The Supreme Court today sent a clear signal to companies that demonstrate “reckless negligence” that they don’t need to worry about being held accountable for their behavior. It came within one vote, on a 4-4 split, of entirely relieving Exxon of the damages awarded by a jury for the Exxon Valdez disaster’s horrific impact on the fishing communities and environment of Prince William Sound. Instead, it reduced the damages, originally set by a jury at $9 billion and subsequently reduced by a federal Appeals Court to $2.5 billion, to a paltry $500 million.
It Must Be Scary To Be A Conservative
It must be really scary to be a conservative. To be one, you must live in constant fear of terrorists nuking the United States, of gay people on the verge of convincing you that you really enjoy sodomy, of Spanish becoming the official language of the United States next week, of every African-American voting seven or eight times in the next election, of radical Islam suddenly becoming the latest hip thing among kids across the country, of perpetual lesbian orgies in girls bathrooms in high schools across America, of liberals forcing everyone to become a vegan, of Christians being rounded up into concentration camps, and of Democrats outlawing private property if they were to ever take power again.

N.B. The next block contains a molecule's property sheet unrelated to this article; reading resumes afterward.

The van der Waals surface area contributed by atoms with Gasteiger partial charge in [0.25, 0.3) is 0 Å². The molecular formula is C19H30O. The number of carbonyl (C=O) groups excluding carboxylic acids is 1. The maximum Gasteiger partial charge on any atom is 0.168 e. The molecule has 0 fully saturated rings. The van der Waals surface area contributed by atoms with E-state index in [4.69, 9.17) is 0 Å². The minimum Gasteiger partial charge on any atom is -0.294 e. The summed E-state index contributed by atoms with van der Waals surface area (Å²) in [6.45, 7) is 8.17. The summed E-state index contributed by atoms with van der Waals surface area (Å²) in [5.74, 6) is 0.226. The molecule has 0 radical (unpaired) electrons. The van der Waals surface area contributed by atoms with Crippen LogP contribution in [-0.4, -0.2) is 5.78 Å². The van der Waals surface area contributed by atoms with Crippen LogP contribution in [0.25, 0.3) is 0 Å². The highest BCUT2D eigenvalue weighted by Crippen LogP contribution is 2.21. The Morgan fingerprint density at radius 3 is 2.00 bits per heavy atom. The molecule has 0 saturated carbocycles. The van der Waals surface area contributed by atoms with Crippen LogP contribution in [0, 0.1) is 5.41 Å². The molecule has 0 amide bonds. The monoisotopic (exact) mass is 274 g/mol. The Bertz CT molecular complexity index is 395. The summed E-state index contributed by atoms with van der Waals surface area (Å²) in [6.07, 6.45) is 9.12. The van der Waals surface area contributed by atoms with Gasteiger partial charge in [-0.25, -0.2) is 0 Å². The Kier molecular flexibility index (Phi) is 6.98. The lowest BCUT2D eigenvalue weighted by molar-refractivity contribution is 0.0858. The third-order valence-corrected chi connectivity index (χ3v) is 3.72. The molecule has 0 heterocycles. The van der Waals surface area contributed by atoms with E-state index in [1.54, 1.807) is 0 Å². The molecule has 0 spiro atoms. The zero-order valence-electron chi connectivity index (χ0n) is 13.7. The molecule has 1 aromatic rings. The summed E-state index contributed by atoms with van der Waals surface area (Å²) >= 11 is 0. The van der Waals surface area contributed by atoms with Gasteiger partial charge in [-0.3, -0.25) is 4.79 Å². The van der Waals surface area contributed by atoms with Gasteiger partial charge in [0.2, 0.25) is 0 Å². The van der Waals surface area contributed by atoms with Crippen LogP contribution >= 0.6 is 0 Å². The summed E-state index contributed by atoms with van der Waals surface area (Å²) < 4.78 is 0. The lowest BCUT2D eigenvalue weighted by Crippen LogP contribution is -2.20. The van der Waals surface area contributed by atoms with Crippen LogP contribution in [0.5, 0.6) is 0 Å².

For me, being able to hold a politician accountable is having the real power to actually have a negative impact on something they really care about, namely getting elected and passing legislation they want to pass (although there might be a few other smaller things some politicians might care about). Unless you have the ability and willingness to mess with a politician in a serious way on either of those things, I don’t think you can hold them accountable. I don’t think saying bad things about them holds them accountable, I don’t think holding a protest holds them accountable, I don’t think starting a petition holds them accountable- unless it is affecting their ability to win an election or pass legislation.
An End to Our Mourning
My mother,” Dr. Maya Angelou once wrote, “said I must always be intolerant of ignorance.”
In America today, that could keep one very busy indeed.
…In a country where we have paid a too-heavy price for electing the ideal drinking buddy rather than real, competent leaders, we have now devolved to “name games” in our quest to fill the world’s most important job.